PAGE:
I have a good enough sense of self-awareness to know the truth said that said logical (and totally wet blanket) person speaks, but it doesn’t change the fact that I seem to go full on or full off.  It’s what one of my favorite authors on training and powerlifting, Dave Tate from EliteFTS, describes as “Blast” and “Dust”.  He approaches a lot of things in his life with the notion that he is either going to do it with complete gusto and passion or not at all.  I can well appreciate that fact since I tend to be the same way.  I am shooting for a better middle ground with some balance, but I am mostly wired in an all-or-nothing mindset for many things.

Thankfully, I am going to be going back at it on the bright tomorrow morning as I get back to eating right and totally rocking the Prowler for some fun.  Parking lots of Connecticut, beware… I got some steel with your name all over it.  And anyone who wants to join me is totally welcome… just remember… this is not a spectator sport.  You show up, you push.

So those are some of the thoughts I noticed in one of my favorite countries besides my own – jolly old England.  Thank you, Britannia, for the time to grow a bit, stretch my mind a little bit more and gain a little better insight into myself and the world through which I travel.  May I put it to good use every day.

Memorial Day 2010 – Reflections, Thoughts and A Swift Kick in the Rear

Today is a doubly reflective sort of day for me.  First and foremost, it’s Memorial Day and secondly, I’m getting ready to travel to London on a red-eye out of JFK tonight for a work conference all week.  Memorial Day makes me reflect for what are, I think, fairly obvious reasons and travel always makes me reflect because I know I will be encountering new places, peoples and experiences.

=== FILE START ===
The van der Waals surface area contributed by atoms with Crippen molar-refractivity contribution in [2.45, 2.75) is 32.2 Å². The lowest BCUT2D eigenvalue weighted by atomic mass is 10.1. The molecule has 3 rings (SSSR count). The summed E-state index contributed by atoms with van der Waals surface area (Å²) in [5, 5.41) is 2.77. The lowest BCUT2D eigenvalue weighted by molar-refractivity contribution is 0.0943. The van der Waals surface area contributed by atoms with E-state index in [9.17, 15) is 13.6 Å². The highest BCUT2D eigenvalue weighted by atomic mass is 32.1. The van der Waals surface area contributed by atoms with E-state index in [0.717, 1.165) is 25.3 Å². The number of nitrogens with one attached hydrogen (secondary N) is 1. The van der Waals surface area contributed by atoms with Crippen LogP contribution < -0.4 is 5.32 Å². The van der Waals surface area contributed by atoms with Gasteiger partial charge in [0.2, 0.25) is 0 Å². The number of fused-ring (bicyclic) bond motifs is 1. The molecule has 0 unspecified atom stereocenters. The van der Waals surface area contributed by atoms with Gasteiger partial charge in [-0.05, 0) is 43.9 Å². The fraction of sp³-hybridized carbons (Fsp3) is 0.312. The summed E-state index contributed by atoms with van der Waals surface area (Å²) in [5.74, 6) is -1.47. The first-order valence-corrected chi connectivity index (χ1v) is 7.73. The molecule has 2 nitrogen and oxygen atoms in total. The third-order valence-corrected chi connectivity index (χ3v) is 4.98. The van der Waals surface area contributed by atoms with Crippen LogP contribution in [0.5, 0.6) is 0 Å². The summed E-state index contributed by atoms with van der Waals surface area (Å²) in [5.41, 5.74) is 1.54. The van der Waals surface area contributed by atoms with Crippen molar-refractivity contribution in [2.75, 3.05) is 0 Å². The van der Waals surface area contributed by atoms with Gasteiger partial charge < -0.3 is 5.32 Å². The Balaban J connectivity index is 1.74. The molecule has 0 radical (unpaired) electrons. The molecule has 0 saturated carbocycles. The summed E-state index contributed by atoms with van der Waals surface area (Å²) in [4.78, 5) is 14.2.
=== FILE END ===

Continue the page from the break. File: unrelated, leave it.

In thinking of Memorial Day, it can be a lot of different things.  It’s a day of rest (well… at least it should be) and BBQs and taking a few minutes to think about the ultimate sacrifice that over a million Americans have made to protect freedoms that most of us just flat out take for granted.  That last part almost sounds cliched, but it probably sounds that way because sometimes the things that are just so obvious tend to get slapped with that kind of unfair tag.  But honestly… how often do any of us think about that?  I mean genuinely and honestly stop for a moment and reflect on the fact that people have died so that you can I can live a fairly uneventful life where we get to raise our kids, go to work, enjoy our weekends and be who we want to be without a lot heck of a lot of interference.

I took a look at the source of all knowledge… Wikipedia, obviously… and found this entry on total U.S. combat casualties over the course of our country’s history.  It’s sobering stuff to look at, especially when you see the Civil War estimates that the war claimed the lives of 2% of the entire population of the country – 625,000 people with close to 600 dying every day.  If that doesn’t give you a moment to pause, then there’s nothing a whole lot I can do to help you at that point.  Just take a moment… even just a quiet 30 seconds… to appreciate the gift of the freedom you enjoy if you live here in the United States.  We are very, very far from perfect, but you would be hard-pressed to find a place much better.  I believe that with all my heart and want our country to stay that way.